Atom Bank could be first real threat to traditional banks

Digital-only bank could be the first real challenge to high street banks if it turns its low-cost operating advantage into better rates for customers

Digital-only Atom Bank could be the first real challenge to high street banks if it can turn its low-cost operating advantage into better interest rates for customers.

While new banks offer the latest and greatest technologies to make banking easy and appealing for a more tech-savvy generation, little is expected to change unless they can deliver competitive products.

However, Atom Bank founder Anthony Thomson told thisismoney.co.uk low operating costs at the bank – which will launch in 2015 – may result in financial benefits for its customers.

Thomson set up Metro Bank in 2009, which was the first banking organisation to open in the UK since the end of the 19th century. But things have changed since then, he said.

Ovum analyst Rik Turner said if Atom can offer a current account, high savings rates and low borrowing rates, it could provide the first genuine challenge to traditional banks.

“All the iPhone and Android apps in the world are meaningless unless these new banks have attractive products," he said. 

"We have been talking about competition for traditional banks since the financial crisis but new banks have so far done little to change things.”

Traditional retail banks in the UK have IT budgets that run into the billions of pounds and 80% of it is spent on maintaining legacy systems. These banks also have expensive branch networks and large workforces.

However, a growing number of customers want to be able to bank whenever and wherever they want. This means they require banks to use modern technologies that give them instant access to accounts 24 hours a day.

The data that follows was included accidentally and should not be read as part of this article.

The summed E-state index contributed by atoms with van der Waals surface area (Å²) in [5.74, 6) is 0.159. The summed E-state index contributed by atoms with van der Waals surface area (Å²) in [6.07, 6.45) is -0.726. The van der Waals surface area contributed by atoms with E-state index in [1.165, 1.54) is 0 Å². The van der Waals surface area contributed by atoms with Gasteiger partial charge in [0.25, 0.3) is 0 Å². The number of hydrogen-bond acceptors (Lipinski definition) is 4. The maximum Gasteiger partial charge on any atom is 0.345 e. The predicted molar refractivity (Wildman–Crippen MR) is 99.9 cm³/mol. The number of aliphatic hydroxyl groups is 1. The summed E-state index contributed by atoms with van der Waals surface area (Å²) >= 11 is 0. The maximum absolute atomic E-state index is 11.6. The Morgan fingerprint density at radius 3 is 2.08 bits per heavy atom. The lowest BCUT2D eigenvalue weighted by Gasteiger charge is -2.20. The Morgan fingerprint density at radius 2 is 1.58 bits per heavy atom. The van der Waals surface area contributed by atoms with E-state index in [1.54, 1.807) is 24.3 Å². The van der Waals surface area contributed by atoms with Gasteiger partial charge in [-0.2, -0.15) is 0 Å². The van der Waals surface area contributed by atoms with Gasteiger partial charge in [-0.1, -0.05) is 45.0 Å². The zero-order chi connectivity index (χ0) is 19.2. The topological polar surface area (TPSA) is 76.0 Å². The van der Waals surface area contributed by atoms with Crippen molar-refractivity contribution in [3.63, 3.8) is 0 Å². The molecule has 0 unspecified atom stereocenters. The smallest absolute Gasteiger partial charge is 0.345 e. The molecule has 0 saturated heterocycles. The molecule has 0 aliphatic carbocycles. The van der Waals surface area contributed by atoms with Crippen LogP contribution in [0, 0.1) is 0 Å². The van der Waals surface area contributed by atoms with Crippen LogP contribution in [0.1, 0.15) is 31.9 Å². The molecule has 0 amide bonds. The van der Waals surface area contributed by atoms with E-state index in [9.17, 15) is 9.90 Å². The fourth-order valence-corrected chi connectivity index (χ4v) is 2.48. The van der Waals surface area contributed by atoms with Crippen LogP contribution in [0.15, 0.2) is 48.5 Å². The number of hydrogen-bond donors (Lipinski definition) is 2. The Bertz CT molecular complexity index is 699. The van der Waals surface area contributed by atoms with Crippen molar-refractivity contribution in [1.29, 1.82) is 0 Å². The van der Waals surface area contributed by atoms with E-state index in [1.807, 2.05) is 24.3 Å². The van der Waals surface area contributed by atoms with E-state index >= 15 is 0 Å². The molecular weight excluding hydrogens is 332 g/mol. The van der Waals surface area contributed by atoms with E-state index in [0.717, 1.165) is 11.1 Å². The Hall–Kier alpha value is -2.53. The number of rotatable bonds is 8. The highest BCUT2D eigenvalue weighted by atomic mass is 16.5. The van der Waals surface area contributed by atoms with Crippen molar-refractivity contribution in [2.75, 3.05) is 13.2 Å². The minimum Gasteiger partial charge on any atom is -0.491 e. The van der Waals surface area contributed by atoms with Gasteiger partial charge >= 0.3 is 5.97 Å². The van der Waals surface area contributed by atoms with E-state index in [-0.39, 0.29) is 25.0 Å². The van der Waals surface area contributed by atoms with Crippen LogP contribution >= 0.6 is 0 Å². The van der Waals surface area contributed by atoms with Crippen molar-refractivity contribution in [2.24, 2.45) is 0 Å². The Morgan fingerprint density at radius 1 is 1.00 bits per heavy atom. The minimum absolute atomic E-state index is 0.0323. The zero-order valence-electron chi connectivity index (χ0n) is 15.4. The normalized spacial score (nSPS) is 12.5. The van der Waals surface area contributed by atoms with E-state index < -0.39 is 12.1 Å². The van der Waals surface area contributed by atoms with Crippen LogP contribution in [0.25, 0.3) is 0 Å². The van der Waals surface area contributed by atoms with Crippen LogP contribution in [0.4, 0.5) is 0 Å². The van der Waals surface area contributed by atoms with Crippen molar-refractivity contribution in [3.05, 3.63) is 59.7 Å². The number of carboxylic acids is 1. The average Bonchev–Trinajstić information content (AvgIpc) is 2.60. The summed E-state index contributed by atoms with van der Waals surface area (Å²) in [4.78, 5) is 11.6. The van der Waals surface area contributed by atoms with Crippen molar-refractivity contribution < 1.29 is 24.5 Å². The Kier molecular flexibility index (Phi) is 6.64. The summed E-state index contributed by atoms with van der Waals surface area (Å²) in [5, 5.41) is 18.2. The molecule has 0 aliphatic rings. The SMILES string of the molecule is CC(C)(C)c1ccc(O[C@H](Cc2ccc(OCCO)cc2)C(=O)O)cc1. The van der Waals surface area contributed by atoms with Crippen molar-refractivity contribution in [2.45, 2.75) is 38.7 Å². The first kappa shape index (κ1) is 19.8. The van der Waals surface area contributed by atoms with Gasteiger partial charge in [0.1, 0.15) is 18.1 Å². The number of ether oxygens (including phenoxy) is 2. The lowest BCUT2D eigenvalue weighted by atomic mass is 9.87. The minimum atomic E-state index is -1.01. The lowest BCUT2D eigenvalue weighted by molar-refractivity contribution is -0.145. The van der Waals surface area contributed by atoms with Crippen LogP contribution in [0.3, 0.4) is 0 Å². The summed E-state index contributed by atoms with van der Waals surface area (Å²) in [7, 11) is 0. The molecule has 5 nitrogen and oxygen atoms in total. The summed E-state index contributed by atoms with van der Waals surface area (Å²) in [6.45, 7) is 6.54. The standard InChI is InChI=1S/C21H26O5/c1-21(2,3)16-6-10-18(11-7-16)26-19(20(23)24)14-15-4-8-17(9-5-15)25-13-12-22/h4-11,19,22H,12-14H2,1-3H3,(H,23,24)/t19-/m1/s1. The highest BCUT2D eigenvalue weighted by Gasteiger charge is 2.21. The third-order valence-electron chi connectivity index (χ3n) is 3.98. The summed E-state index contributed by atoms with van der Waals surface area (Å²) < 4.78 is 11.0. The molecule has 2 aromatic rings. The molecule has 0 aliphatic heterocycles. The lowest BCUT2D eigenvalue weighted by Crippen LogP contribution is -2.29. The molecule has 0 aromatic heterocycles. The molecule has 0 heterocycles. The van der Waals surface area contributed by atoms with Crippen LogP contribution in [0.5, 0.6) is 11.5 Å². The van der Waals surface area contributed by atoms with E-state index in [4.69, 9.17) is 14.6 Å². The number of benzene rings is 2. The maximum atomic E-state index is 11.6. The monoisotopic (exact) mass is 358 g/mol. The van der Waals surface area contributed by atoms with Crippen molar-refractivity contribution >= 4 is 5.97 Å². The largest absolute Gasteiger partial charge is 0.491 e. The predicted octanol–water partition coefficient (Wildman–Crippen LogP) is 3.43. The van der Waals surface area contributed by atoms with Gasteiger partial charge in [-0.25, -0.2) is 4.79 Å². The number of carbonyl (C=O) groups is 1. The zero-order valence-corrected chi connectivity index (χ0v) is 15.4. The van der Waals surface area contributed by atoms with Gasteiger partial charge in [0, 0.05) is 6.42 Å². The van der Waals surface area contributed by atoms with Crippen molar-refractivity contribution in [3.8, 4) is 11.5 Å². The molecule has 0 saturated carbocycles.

The government is encouraging more competition in the retail banking sector and new banks – many of which take advantage of modern technology – are emerging. Several challenger banks have either recently been given a banking licence by regulators or are going through the process of receiving one. 

Charter Savings Bank, which will be online and telephone-based, was recently given a banking licence, while German digital bank Fidor Bank has applied for a licence. Technology companies such as Google and Facebook are also planning financial services, mainly around payments and information enrichment.

But what makes Atom different is its plans to launch a current account.

A combination of state-of-the-art digital technologies, full service ranges and better interest rates could make Atom, or other new banks, genuine challengers.

No change in account switching

In 2013, the Payments Council launched a system that enables consumers to switch bank accounts within seven days, rather than 30 days. But figures have shown the rate at which people are switching has not changed. In fact, if the number for the first half of 2014 was repeated in the second half, the actual number of people switching accounts will be fewer than in 2012.

The slow rate is because people don’t see much reason to change as current accounts barely differ between banks, while new banks have not come forward with alternatives.

If Atom Bank launches a current account and offers customers benefits such as high interest rates on savings and low borrowing rates, the seven-day switching service might prove to be worth the £750m it cost.

One source told Computer Weekly starting a current account is a challenge for new banks. 

“Current accounts are usually loss makers because people want them for free," said the source. "It will be interesting to see if Atom Bank plans to charge for current accounts. If it finds a way to do it this could make a difference.”

A recent survey of 2,000 people by banking software supplier Fiserve revealed 80% of people would trust a bank if it had the right technology in place. 

More than half (56%) said a new bank would have an advantage over rivals if its IT was reliable. But new banks need to underpin these advantages with competitive product offerings.

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